Duncan Hunter: "Law enforcement in the forest will be re-established.”

LaNier adds that largely because of the illegals' activity in the forest, San Diego County now ranks number one in the United States in the “eradication of pot plants. The majority of the pot gardens used to be in Northern California, but all the enforcement pretty much got the pot growers out of there. Now many of them are down here. We’re doing our best to stem that tide.”

LaNier says the most popular type of pot plant cultivated in the Cleveland is the sensimilla, or seedless, variety. He says growers cultivate the female plant and separate the females from the males, which makes the female grow and grow, looking to pollinate, until the buds get very large and very potent. “The THC content of the dope used to be between 1/2 to 3 percent,” he says, “but now it’s anywhere from 14 to 18 percent.”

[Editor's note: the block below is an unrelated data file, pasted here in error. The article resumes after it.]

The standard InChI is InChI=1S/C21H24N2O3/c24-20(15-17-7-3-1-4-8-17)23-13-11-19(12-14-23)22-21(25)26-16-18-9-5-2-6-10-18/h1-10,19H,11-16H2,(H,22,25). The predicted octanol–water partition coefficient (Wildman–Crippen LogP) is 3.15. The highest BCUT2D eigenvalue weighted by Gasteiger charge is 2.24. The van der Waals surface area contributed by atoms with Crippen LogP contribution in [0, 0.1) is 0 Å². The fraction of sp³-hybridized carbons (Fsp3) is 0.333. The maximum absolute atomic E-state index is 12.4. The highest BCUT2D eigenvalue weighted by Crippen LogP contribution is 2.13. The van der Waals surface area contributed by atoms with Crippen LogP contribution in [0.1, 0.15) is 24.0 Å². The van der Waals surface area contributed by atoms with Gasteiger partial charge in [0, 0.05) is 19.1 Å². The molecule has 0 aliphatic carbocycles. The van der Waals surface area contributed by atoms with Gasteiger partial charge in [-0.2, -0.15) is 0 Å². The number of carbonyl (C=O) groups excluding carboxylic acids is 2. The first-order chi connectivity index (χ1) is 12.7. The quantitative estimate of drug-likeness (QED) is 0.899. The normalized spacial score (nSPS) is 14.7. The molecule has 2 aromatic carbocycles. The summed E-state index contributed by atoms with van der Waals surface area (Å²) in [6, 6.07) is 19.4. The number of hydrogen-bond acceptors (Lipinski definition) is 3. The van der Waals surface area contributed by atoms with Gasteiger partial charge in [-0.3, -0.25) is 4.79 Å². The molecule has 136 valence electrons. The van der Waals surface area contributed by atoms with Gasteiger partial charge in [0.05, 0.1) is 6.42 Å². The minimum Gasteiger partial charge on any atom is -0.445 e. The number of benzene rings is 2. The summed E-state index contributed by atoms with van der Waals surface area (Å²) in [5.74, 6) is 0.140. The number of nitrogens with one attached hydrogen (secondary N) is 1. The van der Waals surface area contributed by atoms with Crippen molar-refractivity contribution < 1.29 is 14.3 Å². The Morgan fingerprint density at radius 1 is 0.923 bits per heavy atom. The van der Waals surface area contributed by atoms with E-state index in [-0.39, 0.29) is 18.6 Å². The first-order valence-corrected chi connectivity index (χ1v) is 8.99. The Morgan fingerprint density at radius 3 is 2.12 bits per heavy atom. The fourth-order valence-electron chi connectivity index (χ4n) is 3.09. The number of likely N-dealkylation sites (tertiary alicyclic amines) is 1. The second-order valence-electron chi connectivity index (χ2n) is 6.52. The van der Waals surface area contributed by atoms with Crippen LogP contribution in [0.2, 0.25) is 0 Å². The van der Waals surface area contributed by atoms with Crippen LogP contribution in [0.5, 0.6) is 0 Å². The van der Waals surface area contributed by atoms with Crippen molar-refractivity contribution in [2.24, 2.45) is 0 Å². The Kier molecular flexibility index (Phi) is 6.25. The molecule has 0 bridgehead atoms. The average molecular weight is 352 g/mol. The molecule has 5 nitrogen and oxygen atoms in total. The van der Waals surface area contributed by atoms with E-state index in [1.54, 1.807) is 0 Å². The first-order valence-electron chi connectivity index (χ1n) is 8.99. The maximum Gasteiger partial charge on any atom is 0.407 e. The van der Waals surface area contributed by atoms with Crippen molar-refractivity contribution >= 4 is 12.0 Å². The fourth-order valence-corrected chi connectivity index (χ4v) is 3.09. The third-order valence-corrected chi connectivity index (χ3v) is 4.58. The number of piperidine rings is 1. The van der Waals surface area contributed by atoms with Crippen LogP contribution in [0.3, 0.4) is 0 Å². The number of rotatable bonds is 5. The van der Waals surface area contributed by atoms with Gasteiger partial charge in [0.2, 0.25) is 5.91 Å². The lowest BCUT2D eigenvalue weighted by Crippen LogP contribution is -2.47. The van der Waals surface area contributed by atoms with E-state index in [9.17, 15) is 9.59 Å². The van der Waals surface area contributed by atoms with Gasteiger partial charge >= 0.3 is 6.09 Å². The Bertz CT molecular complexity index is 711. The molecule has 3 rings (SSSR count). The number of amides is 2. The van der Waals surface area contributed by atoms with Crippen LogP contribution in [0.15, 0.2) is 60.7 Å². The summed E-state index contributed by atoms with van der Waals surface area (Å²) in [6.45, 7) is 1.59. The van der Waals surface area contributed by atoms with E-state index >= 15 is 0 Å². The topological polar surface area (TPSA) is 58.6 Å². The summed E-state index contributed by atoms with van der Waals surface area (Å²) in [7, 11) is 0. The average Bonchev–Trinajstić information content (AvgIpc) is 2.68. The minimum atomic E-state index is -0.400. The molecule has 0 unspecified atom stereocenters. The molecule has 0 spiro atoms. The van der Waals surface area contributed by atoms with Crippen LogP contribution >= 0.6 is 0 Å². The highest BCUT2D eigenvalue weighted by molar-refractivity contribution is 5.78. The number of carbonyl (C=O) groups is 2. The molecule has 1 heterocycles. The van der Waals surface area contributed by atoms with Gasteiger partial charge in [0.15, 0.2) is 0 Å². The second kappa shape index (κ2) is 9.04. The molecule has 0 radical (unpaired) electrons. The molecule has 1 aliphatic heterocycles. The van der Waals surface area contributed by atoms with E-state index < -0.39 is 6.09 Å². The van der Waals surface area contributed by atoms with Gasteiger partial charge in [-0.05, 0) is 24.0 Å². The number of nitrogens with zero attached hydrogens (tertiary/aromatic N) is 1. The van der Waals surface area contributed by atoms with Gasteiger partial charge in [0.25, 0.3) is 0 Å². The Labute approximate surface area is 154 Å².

Some of the most popular spots for pot gardens in the forest are the remote, brushy canyons just north of Palomar Mountain off Interstate 79. “It’s an area that is totally surrounded by private land,” says LaNier. “No one goes in there. It’s a very common place for us to find the dopers. They hike down deep in the canyons there with some pretty elaborate equipment, too: plastic pipes and all the other equipment it takes. These are very ambitious people. We usually find them with infrared camera surveillance. We fly over in the middle of the day, and the cameras detect the irrigation, the cooler water.”

The hike is worth it for the growers, who can make thousands of dollars per plant. Each marijuana plant produces about a pound of pot, and according to LaNier, a pound of top-grade marijuana now costs between $3000 and $6000. “We’re talking serious money here,” LaNier says. ç That’s why most of them are armed, with everything from pistols to sawed-off rifles to AK-47s. These guys are armed for bear. They have a big investment in these gardens.”